Here, simply observing the internet culture that was developing around them in real time gave the trio another boost. As Bettinelli-Olpin explains it, “Roommate Alien Prank Goes Bad” was originally uploaded onto MySpace under the title “Chad Hates Aliens.” But the site’s algorithm changed it to the catchier and more search-friendly “Roommate Alien Prank Goes Bad.” “It took off, and we were like, ‘Ooh, that’s smart. Great idea!’ And so we stole it,” he laughs.
Another of those prank videos, “Mountain Devil Prank Fails Horribly,” directly led to a segment in the 2012 horror anthology V/H/S, both the group’s first big-screen project and the first under the name Radio Silence—a reference to what usually happened after the trio had a pitch meeting. Bettinelli-Olpin sent a link to the video to Bloody-Disgusting’s Brad Miska—“the most publicity we’d done for ourselves to date,” Gillett jokes—with a subject line simply reading, “Check this out.” In the digital-age equivalent of an old Hollywood star being discovered at a malt shop or county fair, Miska emailed them back coyly asking, “Do you know who made this?” Fast-forward a couple of years, and The A.V. Club’s Scott Tobias described the Radio Silence segment, “10/31/98,” as “a great case study in how to make a lot out of a small effects budget.”
Talking about their next project, the found-footage possession horror movie Devil’s Due, is a bit more sensitive. By the time the film landed in theaters in 2014, the found-footage trend, started 15 years earlier by The Blair Witch Project, had run its course. And the critical and fan reception of the film reflected that. Asked if the choice to shoot the movie in a found-footage style was a creative one, or if it was dictated by what was popular at the time (not to mention cheap to shoot), the answer is “both.”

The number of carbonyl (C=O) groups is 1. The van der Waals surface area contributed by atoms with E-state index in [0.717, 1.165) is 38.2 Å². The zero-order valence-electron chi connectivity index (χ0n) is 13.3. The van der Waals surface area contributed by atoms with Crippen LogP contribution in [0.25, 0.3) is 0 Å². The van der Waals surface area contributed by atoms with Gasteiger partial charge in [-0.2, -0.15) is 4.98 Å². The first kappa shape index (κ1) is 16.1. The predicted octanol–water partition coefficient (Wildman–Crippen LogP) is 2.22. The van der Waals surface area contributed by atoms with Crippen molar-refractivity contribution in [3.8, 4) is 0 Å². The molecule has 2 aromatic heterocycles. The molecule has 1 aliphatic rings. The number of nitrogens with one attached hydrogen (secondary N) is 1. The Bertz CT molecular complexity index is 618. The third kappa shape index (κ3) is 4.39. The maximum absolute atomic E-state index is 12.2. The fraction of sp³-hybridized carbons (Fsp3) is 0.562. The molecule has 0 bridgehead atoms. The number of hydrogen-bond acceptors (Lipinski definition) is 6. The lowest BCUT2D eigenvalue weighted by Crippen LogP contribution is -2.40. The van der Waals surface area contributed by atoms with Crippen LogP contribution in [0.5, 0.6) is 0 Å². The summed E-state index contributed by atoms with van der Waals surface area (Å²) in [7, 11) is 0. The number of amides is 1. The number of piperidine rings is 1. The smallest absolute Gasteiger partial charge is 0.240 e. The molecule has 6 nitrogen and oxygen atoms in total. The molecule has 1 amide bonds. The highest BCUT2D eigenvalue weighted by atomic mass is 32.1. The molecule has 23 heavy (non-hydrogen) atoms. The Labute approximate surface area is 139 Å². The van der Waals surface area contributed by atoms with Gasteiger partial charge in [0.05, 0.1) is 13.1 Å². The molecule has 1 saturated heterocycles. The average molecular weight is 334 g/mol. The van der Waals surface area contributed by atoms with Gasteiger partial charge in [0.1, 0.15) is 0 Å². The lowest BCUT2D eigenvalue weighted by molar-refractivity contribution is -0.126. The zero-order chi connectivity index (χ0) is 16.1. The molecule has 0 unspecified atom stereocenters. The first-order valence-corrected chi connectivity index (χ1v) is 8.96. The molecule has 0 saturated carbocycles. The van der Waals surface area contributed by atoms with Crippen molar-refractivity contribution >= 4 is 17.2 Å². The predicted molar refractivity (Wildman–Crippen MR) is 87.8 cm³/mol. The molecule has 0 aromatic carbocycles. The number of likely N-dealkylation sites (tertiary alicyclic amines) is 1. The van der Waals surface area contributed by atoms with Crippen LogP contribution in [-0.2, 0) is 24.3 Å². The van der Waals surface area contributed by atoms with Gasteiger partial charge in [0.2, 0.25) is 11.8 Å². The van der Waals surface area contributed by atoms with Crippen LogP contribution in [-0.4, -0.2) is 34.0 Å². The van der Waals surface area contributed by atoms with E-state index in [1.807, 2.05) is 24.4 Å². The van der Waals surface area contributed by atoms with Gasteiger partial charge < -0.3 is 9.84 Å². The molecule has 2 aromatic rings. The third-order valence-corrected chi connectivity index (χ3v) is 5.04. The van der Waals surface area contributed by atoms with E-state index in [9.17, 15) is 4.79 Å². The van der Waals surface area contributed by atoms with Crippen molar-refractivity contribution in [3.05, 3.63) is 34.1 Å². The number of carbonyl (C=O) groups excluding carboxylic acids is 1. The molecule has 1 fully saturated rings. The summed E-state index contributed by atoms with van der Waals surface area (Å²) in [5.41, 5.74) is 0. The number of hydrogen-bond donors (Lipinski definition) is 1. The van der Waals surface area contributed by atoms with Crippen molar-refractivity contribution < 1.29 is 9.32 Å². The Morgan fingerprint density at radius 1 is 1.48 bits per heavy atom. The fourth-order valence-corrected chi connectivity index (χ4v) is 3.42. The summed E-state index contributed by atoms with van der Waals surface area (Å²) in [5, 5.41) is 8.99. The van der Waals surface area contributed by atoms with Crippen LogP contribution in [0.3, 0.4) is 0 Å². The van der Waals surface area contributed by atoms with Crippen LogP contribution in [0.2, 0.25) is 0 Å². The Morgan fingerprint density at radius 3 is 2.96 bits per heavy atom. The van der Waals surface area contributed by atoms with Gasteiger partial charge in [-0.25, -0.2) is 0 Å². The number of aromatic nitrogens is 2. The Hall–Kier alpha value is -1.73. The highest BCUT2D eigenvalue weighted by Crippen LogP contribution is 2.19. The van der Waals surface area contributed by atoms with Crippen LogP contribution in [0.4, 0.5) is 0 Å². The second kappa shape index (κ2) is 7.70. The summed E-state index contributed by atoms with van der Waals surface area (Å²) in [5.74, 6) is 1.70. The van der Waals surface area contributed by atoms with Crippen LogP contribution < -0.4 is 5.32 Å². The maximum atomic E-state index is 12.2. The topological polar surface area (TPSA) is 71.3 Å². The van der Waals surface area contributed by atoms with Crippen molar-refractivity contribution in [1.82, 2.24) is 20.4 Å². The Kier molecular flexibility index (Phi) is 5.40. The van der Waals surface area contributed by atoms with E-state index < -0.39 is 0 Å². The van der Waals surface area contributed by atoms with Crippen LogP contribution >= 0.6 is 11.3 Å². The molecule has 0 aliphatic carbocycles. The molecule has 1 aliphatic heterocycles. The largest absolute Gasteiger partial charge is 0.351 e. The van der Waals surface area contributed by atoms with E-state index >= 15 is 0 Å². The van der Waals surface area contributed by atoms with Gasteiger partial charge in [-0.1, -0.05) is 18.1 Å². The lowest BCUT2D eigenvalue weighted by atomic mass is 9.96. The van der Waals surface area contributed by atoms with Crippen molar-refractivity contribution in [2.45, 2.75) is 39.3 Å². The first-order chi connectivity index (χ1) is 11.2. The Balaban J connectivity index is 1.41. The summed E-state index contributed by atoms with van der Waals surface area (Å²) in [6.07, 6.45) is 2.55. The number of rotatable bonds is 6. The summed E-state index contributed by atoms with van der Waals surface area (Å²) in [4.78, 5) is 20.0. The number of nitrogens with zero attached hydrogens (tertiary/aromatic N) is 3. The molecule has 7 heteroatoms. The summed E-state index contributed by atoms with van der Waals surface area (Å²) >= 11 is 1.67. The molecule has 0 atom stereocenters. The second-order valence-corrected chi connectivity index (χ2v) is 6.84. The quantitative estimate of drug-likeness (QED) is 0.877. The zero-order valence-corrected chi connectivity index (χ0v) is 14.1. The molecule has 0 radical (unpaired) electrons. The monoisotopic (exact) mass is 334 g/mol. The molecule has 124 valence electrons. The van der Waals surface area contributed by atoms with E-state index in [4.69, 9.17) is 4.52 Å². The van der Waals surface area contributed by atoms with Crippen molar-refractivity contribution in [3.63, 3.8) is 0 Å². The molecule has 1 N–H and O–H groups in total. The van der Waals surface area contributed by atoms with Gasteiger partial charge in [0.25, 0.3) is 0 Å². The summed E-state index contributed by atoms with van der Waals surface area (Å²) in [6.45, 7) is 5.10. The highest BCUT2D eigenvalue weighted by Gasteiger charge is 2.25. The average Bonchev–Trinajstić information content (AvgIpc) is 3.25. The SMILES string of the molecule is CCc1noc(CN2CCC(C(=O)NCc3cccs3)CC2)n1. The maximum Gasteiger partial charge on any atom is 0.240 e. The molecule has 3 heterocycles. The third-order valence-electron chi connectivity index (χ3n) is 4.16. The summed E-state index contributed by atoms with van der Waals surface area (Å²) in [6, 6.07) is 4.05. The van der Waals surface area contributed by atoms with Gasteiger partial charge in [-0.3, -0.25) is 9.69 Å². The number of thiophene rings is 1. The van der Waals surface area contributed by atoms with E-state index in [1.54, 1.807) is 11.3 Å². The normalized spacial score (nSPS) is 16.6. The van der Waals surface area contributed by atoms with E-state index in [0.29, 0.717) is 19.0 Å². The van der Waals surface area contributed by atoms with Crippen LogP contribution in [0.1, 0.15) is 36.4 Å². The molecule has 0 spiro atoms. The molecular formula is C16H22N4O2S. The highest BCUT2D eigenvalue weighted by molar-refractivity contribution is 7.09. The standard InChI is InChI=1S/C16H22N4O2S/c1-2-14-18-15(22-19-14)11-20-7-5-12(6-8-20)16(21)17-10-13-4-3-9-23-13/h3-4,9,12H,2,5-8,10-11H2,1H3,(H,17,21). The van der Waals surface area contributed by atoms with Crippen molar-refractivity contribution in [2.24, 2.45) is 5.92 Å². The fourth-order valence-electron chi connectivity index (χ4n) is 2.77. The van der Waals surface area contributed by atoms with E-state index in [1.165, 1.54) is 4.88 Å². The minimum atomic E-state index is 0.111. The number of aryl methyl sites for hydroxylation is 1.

Gillett takes the long view, explaining, “The challenge with any found footage movie is just sustaining that format. In V/H/S and all of the prank videos, what’s so fun is that they end at a very crucial moment, when either the camera gets destroyed or the characters are killed. There’s something about rising to a moment and then ending it right there, structurally… And with a feature-length like Devil’s Due, having to design something that has the more conventional structure within that format—it always felt like those things were competing with each other.”
“A lot of the filmmaking tools that are in everybody’s kit go out the window” with found footage, Villella adds. After conferring for a moment, the trio agrees that all you really have to work with is sound design—close-ups, coverage, and music all break the illusion. It’s easy to get caught up in maintaining that pretense, Gillett adds, saying, “You end up having more conversations about the technical stuff, like ‘Why would the camera exist?’ than actually talking about character and story.”
By the time Radio Silence’s next project, Southbound, hit festivals in the fall of 2015, the trio was focused on “reclaiming [their] process.” (Or, as Gillett more bluntly puts it, they were “breaking out of directors’ jail.”) The anthology film, which places morality tales in the Tales From The Crypt mode into a supernaturally charged alternate American Southwest, brought Radio Silence together with directors Roxanne Benjamin (Body At Brighton Rock), David Bruckner (The Night House), and Patrick Horvath. The “shared sensibility” of the group was “really just fun and invigorating,” according to Bettinelli-Olpin.